How do you get a visa to live in Singapore? Luckily, there are a whole host of different work visas available for Singapore, they are often referred to as “passes” and generally require you to have a job offer. There are Employment Passes for professionals with a job offer that pays a minimum of $4,500 a month, or S Passes for those defined as mid-level skilled workers, who must have an offer for a job paying a minimum of $2,500 per month.

There are also entrepreneur visas and those for people aged between 18 and 25 who want to work and travel for up to six months, while the Miscellaneous Work Pass will let you work in the country for up to 60 days. The details are carefully laid out on the helpful Ministry of Manpower website.

Unfortunately, there are no retirement visas to Singapore. This is normally only granted after years of working in-country.


Singapore is given high praise for the family lifestyle it delivers. Not only is it listed in seventh place in a global survey of expats when it comes to the availability of childcare and education but for education in particular it ranks second in the world after Finland. The schooling system is excellent and your children will be exposed to so many different cultures thanks to the make-up of the country’s population.

As a foreigner in Singapore you will be expected to pay school fees, whether you choose a private international school or a state school. But you can rest assured that the quality will be exceptional at either. Singapore puts a great emphasis on educating its citizens to a high level. This does mean there is an emphasis on exams and academic success, which can be taxing for some children. Due to the colonial British heritage, the system tends to mirror the British schooling structure quite closely (there are even O-Levels and A-Levels) and from primary school onwards, all teaching is done in English.


If your children want to progress to university, there are both state-run and private options and they can apply with their A-Level grades. Fees tend to be higher for foreign students at both and private universities are more costly than the six national state-run institutions. There are also polytechnics, which offer three-year courses on everything from engineering and business to nursing and can qualify students to go on to university after if they want to as well as offering a solid qualification if they prefer to then go straight into the working world.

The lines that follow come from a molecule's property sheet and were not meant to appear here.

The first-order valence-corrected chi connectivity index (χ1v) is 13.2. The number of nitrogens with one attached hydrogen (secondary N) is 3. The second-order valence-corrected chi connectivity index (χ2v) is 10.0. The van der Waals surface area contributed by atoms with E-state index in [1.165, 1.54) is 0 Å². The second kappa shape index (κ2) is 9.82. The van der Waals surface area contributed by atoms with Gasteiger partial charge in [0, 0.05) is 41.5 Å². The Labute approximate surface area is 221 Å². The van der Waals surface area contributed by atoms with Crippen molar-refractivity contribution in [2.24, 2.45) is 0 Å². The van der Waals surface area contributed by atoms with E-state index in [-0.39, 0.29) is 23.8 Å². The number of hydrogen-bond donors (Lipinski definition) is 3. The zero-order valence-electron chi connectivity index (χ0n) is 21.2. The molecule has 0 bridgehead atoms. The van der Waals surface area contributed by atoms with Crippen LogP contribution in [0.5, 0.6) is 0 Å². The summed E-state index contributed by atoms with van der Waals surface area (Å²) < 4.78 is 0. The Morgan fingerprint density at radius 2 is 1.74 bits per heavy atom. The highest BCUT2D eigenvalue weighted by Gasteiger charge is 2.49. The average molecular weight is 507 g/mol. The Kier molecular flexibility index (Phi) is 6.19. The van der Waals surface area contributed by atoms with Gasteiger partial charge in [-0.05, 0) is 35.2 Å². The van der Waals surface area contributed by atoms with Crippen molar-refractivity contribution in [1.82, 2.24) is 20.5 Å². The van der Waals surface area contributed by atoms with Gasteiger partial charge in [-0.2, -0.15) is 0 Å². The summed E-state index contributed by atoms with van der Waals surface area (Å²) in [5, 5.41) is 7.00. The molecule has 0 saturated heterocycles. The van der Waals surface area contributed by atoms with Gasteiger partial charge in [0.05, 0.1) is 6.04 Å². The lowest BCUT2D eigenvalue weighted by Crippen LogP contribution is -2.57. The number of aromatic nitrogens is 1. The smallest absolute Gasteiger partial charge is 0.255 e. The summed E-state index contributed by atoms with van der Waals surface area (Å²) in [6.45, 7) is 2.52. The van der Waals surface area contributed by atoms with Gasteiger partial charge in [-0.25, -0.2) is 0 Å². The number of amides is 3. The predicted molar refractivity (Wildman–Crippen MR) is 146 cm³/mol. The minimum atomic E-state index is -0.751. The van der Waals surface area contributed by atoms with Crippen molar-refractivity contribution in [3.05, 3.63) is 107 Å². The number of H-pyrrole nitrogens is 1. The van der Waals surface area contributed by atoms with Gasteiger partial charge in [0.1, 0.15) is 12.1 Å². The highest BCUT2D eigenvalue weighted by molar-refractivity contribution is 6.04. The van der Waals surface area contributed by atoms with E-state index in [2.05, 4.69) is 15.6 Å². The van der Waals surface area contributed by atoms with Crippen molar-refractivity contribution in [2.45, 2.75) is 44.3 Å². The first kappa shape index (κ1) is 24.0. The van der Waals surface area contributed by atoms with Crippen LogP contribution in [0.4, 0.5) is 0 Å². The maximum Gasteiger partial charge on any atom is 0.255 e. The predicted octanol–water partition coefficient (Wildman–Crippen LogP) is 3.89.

Moving to Singapore

If you’ve made the decision to move to Singapore, your next step is to look into international removals to Singapore to get your personal belongings, furniture and other household goods safely shipped over from the UK. Here at 1st Move International, we offer unbeatable packing and removals services to Singapore with guaranteed weekly shipping. Simply get a free quote today and we’ll send you a full estimate for your move. If you have any questions about the process, don’t hesitate to contact us today or give us a call on 0800 389 0784 or +44 117 982 8123.

About 1st Move International

1st Move International are a specialist international moving and shipping company offering packing, shipping and insurance for shipping household goods and personal effects overseas. We have a global reach covering over 80 countries and 6500 worldwide destinations. You can get an international removals quote here or find more information on our international removals UK to Singapore service here.

Avatar for Mike Harvey
As the Managing Director of 1st Move International, Mike Harvey brings more than two decades of logistics expertise and three years of specialised experience in international relocations to his role. His comprehensive knowledge spans the intricacies of overseas shipping, secondary yet crucial areas such as visa application processes and immigration requirements, and the wider topic of moving abroad including topics such as comparative analyses of cost of living, healthcare and educational systems worldwide. This expertise allows 1st Move International to equip people with the information they need to not just move overseas, but to make informed decisions about whether, and where, to relocate.